New to middle or senior leadership? Beware the social pitfalls!
Whether you are promoted internally or move to a senior position within a new school, you do not want to cut yourself off from the teachers below you in the food chain. However, there are some socialising rules and pitfalls that leaders need to be wary of to ensure you do not compromise your authority or your position.
This article gives you a run down.
You’ve got the promotion, got the title, got the pay rise, you might even have got a new desk, but have you now lost your social life? For many of you teachers-become-leaders who are now leading and managing former fellow strivers at the chalk face, it can come as a bit of a shock the first time that you’re not invited to the pub with the rest of the gang. You’re still the same person aren’t you?
Well, yes and no.
Yes, you’re still you, still have the same character, same values, same feelings. But actually you’re also someone different. You’re often the person where the buck stops if your colleagues get things wrong, as well as being responsible for your own messes. You’re the one who now has to support them, advise them, assess them, guide them, persuade them, occasionally instruct them and even, possibly, take them through disciplinary or capability proceedings.
So a certain distance is bound to come into your relationship with them. And that is as it should be.
Some schools have a pronounced Them and Us culture which you can’t brush away at first go; you’ll need to tread carefully here. And even if there’s a more relaxed atmosphere with general mingling of the Chiefs and Indians, you’ll still need to tiptoe a bit, because you will be under scrutiny from the word go.
Like Caesar’s wife, as a leader you must be above suspicion. It’s not enough to be fair and to treat everyone equally, you must be seen to be doing this.
So the first casualty of your soci al life if you’ve been promoted to the Senior Leadership Team in your current school may need to be the Boys’ Nights Out or Girls’ Nights In that you had with just a few colleagues. You just cannot afford to be seen with an “in” group who have privileged access to you, as you may be suspected of favouritism.
I have known a lot of resentment among staff when they see a small group who are on very friendly terms with the leaders and decision-makers. Any privileges or advantages allocated to a member of this group, and any promotions, may well be ascribed to friendship rather than to merit or need. You might find it best to come clean and tell them that you may not be available as often as in the past, and that’s all to the good as they wouldn’t wish other teachers to think that they are sucking up to SLT, would they?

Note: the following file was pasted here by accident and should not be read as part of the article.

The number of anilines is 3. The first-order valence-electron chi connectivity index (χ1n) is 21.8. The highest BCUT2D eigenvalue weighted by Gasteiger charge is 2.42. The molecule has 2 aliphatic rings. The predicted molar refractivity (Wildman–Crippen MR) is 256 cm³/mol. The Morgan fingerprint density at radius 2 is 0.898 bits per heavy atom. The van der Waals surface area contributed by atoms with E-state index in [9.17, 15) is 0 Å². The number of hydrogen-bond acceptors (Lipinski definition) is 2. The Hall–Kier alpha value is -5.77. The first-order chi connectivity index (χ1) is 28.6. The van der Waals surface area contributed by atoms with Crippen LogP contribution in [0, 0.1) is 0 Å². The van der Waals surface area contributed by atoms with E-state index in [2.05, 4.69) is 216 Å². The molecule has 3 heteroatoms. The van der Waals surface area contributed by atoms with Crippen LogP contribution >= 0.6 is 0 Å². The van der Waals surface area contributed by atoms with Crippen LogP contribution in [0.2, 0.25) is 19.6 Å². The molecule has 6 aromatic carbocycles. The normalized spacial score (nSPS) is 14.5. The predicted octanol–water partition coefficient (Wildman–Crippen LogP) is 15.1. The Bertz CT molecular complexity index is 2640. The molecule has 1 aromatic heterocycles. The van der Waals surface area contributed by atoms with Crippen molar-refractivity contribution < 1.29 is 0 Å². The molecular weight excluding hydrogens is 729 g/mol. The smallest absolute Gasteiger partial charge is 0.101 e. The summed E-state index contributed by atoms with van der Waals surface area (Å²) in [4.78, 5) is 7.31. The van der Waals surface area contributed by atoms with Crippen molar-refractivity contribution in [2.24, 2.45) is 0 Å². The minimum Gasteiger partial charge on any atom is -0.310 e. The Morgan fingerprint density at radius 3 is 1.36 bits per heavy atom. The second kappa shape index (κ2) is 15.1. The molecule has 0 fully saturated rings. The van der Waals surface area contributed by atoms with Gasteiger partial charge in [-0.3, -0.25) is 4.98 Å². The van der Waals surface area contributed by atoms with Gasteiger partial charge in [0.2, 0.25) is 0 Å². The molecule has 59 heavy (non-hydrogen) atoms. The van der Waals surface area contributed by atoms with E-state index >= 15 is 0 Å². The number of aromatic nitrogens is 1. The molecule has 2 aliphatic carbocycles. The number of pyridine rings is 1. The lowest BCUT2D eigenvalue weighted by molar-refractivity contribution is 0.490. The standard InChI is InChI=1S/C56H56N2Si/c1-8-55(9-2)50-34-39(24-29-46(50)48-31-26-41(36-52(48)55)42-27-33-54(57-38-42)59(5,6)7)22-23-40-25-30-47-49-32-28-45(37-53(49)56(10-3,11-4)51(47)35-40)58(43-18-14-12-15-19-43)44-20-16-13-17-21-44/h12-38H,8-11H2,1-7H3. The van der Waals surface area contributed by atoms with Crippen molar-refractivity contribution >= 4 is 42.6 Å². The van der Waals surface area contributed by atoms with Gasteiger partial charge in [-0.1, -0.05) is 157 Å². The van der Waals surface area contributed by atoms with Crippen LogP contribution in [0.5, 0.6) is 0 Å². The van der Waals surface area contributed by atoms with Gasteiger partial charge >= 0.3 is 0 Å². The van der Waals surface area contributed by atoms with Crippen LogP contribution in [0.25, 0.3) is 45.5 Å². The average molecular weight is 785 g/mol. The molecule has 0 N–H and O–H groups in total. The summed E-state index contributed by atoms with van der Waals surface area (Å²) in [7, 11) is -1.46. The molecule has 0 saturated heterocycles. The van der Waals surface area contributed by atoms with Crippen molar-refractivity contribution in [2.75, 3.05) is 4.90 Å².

Very close friendships, to use a euphemism, are also best kept out of school, as these can cause even more rumours and disgruntlement. I have actually known an occasion where people were so unhappy about an intimate relationship that the Head called staff together and announced publicly that there was full justification for a recent pay rise, it had not just been awarded because the Head of Department was in an affair with the Deputy Head.
Yep, said just that - I was there (although not one of those involved!). You don’t want to go there.
Another big issue is confidentiality. The staff need to know that they can trust you, that what you know about them will not be bandied around among a group of your friends over a few drinks. Here’s where it is agood idea to take an honest look at yourself: might you become a little loose-mouthed after the third round at the pub? Could you get a bit merry sometimes at the end-of-term party, and do a wicked imitation of the Chair of Governors on Speech Day? Perhaps you never do, but some people are running a risk every time they agree to just one more.
One solution to the problem of socialising with staff is to fork out for the drinks and then retire. People will often expect you to pay more anyway, as you now earn more than them.
A group going to the pub? You buy the first round, then leave.
Staff party at the end of term? You make a generous contribution to the wine table, walk around for half an hour chatting to people, then go home before any of them starts to say things that will make them cringe in retrospect to know that you overheard.
Staff disco? Your exit should come even earlier – you don’t wish to risk any phones capturing your attempts at jitter-bugging and then seeing yourself on Youtube.
You want to be a fair, trustworthy leader, one who can always be relied on to do what is best for students and also what is best for staff. Remember the advice we always give to the NQTs? You’re their teacher, not their friend. Consider if the same now applies to you:
Be friendly, but not their friend.